Klara is so used to hearing that papa is at work that now she calls him “Papa work.” Even when he’s sleeping, he’s “Papa work.”
Finally, the sheer injustice of it got to me. “Mamma works, too,” I informed her.
“Work?” she said. “Work papa.”
“Mamma works!” I said. “I just made tapta soup. And did laundry. And folded. And picked up this mountain of toys. Mamma work!”
“No,” Klara said. “Papa work. Work papa job.”
“I also have a job!” I hollered. “See this book? I wrote it! Mamma work!!! Mamma job!”
“No! Klara’s mamma! Me! Work!”
“Papa? Papa work,” Klara concluded. “Mamma nose. Mamma eyes. Papa job.”
It feels like I lost this argument for the moment.
César Rendueles’s Sociophobia: Political Change in the Digital Utopia is one of the books I’ve read for my study of neoliberalism. It’s a really great book that I highly recommend. Rendueles mocks wide-eyed digital utopists with the brutality that they richly deserve. I want to offer a couple of quotes to illustrate:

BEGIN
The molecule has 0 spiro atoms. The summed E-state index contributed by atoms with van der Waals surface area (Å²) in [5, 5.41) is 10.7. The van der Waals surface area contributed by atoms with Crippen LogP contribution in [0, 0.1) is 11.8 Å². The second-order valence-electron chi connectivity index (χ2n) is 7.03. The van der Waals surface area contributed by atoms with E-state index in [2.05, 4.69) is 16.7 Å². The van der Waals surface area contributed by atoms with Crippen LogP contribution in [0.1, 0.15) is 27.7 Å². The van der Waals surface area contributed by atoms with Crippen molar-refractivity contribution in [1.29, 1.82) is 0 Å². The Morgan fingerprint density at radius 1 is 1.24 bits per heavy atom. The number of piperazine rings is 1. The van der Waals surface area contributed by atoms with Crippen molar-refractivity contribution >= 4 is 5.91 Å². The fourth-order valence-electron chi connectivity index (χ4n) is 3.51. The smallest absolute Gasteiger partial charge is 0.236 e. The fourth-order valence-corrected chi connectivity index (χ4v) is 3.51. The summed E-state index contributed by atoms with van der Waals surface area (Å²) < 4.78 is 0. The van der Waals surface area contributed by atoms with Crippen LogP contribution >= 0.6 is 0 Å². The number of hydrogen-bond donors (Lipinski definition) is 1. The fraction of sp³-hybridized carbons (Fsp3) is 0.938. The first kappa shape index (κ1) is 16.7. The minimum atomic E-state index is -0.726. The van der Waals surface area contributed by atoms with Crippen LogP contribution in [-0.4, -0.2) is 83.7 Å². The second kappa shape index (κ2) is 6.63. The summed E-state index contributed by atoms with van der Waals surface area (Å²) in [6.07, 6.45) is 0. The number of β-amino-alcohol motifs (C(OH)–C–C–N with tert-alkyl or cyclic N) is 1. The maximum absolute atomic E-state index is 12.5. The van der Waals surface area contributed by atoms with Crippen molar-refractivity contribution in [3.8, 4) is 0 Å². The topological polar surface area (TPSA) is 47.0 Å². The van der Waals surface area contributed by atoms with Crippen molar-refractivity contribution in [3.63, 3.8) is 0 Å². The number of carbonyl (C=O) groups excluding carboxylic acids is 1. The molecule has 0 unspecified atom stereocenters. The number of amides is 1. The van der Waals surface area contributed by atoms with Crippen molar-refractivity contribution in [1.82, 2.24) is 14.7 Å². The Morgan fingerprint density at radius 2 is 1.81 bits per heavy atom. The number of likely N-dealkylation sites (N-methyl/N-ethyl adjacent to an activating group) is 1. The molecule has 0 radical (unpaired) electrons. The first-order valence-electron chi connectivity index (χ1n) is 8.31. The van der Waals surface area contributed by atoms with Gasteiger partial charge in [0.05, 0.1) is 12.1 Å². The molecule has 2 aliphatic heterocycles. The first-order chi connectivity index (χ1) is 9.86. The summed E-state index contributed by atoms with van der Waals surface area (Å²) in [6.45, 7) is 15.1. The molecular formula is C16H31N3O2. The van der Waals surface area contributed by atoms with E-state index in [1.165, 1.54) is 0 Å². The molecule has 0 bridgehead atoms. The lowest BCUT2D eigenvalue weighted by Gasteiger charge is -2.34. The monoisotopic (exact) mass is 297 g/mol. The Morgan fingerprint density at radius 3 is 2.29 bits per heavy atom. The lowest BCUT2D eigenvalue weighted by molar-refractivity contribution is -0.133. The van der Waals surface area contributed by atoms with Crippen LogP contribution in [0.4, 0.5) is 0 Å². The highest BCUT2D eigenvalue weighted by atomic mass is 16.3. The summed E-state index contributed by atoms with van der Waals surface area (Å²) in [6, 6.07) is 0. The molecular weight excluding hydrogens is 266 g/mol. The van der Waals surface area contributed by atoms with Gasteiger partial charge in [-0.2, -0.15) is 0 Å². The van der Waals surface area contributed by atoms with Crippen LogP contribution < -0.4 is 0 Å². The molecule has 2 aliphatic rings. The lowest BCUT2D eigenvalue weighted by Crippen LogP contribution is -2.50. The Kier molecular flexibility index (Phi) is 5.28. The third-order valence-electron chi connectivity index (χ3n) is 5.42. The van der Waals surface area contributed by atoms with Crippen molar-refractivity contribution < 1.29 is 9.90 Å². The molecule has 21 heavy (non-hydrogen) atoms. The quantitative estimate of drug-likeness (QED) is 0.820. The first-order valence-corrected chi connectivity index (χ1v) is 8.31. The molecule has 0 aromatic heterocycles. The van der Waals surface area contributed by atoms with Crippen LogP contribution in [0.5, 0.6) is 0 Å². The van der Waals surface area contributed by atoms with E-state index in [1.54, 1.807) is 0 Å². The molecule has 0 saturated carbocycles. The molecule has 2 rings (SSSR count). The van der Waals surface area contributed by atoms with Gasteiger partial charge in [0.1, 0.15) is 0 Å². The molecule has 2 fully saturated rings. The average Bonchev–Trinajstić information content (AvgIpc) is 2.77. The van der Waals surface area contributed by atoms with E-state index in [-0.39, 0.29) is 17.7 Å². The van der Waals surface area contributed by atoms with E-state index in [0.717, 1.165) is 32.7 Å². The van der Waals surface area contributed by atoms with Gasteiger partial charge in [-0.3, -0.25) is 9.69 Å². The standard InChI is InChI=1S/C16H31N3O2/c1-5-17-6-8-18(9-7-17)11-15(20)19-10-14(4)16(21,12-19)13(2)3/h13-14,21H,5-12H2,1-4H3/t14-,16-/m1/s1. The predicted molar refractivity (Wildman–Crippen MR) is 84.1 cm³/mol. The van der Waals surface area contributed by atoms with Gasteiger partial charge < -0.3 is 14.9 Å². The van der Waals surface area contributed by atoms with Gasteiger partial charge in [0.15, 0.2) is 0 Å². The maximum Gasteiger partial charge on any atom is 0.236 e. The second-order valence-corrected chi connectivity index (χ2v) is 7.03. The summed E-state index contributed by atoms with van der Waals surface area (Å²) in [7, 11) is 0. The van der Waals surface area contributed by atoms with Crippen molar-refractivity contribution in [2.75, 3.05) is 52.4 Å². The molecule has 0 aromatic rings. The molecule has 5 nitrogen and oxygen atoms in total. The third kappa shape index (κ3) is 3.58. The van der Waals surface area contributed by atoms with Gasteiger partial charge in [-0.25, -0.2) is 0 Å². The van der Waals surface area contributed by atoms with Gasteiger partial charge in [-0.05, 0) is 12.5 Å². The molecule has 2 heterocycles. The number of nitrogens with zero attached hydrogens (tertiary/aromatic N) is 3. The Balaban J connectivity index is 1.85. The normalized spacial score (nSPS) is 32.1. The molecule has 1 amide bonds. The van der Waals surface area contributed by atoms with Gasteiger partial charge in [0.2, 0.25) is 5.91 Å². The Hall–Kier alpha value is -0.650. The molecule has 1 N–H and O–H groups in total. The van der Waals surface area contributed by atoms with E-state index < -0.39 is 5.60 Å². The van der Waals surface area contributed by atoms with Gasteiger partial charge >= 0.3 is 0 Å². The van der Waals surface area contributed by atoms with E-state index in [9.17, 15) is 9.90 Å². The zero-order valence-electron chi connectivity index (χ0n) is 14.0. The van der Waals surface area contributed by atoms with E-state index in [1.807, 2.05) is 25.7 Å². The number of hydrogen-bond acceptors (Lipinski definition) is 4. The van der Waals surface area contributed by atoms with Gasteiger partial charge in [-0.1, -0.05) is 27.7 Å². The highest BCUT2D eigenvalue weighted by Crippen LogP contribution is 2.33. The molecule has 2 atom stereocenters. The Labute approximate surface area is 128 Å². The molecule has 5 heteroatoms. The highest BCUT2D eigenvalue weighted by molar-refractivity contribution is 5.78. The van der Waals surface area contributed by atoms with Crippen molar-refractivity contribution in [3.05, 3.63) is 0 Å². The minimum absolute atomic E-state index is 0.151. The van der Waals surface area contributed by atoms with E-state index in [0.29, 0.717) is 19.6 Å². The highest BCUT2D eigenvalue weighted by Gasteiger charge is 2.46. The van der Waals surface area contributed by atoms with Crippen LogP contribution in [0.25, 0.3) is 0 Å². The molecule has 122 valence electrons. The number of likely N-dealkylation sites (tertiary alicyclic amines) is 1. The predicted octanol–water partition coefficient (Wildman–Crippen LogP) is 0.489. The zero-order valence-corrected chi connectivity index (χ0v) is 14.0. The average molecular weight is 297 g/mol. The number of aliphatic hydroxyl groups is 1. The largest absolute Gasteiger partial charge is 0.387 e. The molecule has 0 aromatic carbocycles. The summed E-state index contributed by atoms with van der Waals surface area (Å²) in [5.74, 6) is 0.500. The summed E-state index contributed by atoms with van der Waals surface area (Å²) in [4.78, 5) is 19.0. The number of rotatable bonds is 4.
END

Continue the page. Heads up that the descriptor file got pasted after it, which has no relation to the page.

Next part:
“The Internet, I argue, is not a sophisticated laboratory in which delicate strains of the communities of the future are being developed but is instead a rundown zoo housing the decrepit forms of age-old problems that still haunt us, though we prefer not to see them” (26).
“Judging by its impact on the media, an update to Twitter’s timeline is received as a social change as fundamental as the Neolithic Revolution” (27).
“The Internet may be the embodiment of the public sphere, but in that case we would have to accept that the objective of civil society is amateur porn and cat videos. This is not anecdotal. Empirical studies systematically find that the Internet limits cooperation and political critique rather than stimulating it” (38).
The central idea of the book: Neoliberalism adopted sociophobia as a social norm, and smartphones, apps, Facebook and Twitter are helping spread sociophobic tendencies.
This is in tune with Bauman’s ideas about the erosion of sociability and sociality in the service of liquid capital.
Great book, highly recommended.
What nationality are you deep inside? Take the quiz!
I’m Japanese, it seems. They have Ukrainian as an answer but apparently I’m very far removed from Ukraine in my personality type.
I decided to stop introducing myself to students and signing off in emails with my first name. It never worked anyway. Students stubbornly prefer to use my very unpronounceable last name or, at the very least, address me as “Professor”. I think they sense how incompatible this false camaraderie with my standoffish and formal teaching persona.